CoMSES Net maintains cyberinfrastructure to foster FAIR data principles for access to and (re)use of computational models. Model authors can publish their model code in the Computational Model Library with documentation, metadata, and data dependencies and support these FAIR data principles as well as best practices for software citation. Model authors can also request that their model code be peer reviewed to receive a DOI. All users of models published in the library must cite model authors when they use and benefit from their code.
CoMSES Net also maintains a curated database of over 7500 publications of agent-based and individual based models with additional metadata on availability of code and bibliometric information on the landscape of ABM/IBM publications that we welcome you to explore.
A haystack-style model of group selection to capture the essential features of colony foundation for queens of the ant based on observation of the ant Pogonomyrmex californicus.
This is the model for a paper that is based on a simulation model, programmed in Netlogo, that demonstrates changes in market structure that occur as marginal costs, demand, and barriers to entry change. Students predict and observe market structure changes in terms of number of firms, market concentration, market price and quantity, and average marginal costs, profits, and markups across the market as firms innovate. By adjusting the demand growth and barriers to entry, students can […]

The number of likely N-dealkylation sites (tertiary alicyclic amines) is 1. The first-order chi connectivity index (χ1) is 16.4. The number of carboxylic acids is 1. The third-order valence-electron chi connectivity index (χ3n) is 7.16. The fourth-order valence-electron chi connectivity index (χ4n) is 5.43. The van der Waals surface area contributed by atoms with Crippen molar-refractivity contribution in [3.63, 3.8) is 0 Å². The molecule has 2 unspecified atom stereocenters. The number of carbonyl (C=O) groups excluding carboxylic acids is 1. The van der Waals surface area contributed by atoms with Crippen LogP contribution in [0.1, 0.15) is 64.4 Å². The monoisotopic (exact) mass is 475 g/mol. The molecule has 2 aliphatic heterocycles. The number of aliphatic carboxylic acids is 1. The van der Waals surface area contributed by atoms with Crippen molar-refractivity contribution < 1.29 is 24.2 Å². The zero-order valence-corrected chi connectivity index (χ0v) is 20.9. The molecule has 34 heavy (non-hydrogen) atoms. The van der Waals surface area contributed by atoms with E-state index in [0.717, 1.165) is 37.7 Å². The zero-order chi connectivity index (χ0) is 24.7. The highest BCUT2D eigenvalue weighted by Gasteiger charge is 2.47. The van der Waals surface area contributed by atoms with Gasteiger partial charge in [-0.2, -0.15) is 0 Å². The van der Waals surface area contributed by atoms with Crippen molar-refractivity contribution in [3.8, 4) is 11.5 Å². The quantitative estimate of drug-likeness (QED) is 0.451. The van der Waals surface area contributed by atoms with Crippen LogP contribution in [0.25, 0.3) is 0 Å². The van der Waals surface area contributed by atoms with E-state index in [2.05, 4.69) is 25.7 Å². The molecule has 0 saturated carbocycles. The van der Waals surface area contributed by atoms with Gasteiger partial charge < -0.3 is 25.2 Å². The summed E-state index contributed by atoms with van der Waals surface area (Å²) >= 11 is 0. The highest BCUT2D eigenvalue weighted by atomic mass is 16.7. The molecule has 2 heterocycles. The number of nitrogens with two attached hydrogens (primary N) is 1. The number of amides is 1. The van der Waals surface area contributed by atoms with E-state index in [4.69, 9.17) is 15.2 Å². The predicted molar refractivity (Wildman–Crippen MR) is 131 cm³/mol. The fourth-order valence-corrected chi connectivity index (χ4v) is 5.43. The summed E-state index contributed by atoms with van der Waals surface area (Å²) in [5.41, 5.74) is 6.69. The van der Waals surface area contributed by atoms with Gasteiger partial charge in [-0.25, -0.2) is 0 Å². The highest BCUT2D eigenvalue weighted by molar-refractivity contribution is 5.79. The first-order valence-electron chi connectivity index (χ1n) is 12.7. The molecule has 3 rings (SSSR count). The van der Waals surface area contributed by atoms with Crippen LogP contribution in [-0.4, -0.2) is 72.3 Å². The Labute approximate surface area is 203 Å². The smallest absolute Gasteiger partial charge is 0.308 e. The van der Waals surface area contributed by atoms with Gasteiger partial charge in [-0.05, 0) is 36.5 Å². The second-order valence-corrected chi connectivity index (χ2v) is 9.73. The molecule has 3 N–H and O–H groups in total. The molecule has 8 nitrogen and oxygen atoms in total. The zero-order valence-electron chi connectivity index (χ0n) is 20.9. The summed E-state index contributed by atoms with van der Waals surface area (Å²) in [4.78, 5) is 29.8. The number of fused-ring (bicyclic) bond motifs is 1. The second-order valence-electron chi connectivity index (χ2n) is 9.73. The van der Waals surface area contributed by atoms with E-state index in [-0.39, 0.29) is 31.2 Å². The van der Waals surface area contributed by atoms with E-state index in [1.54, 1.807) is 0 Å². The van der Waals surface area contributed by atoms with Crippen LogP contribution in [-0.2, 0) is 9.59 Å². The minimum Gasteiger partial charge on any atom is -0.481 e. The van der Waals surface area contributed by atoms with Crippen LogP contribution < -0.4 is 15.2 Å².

This is a re-implementation of the model described in Gilbert, Nigel. (1997). A simulation of the structure of academic science. Sociological Research Online, 2(2)3, http://www.socresonline.org.uk/
The model combines the two elements of disorganization and motivation to explore their impact on teams. Effects of disorganization on team task performance (problem solving)
A special case of the model ‘huntingforestry’, where a ‘pulsar’ pattern emerges, balancing hunting and game population growth.
I extend Lazer’s model by adding agent’s two kinds of imitation strategies: selective imitation and structurally equivalent imitation. I examined the effect of interaction of network with agent behavi
Local scale mobility, namely foraging, leads to global population dispersal. Agents acquire information about their environment in two ways, one individual and one social. See also http://www.openabm.org/model/3846/
This model explores a social mechanism that links the reversal of the gender gap in education with changing patterns in relative divorce risks in 12 European countries.
Replication of the well known Artificial Anasazi model that simulates the population dynamics between 800 and 1350 in the Long House Valley in Arizona.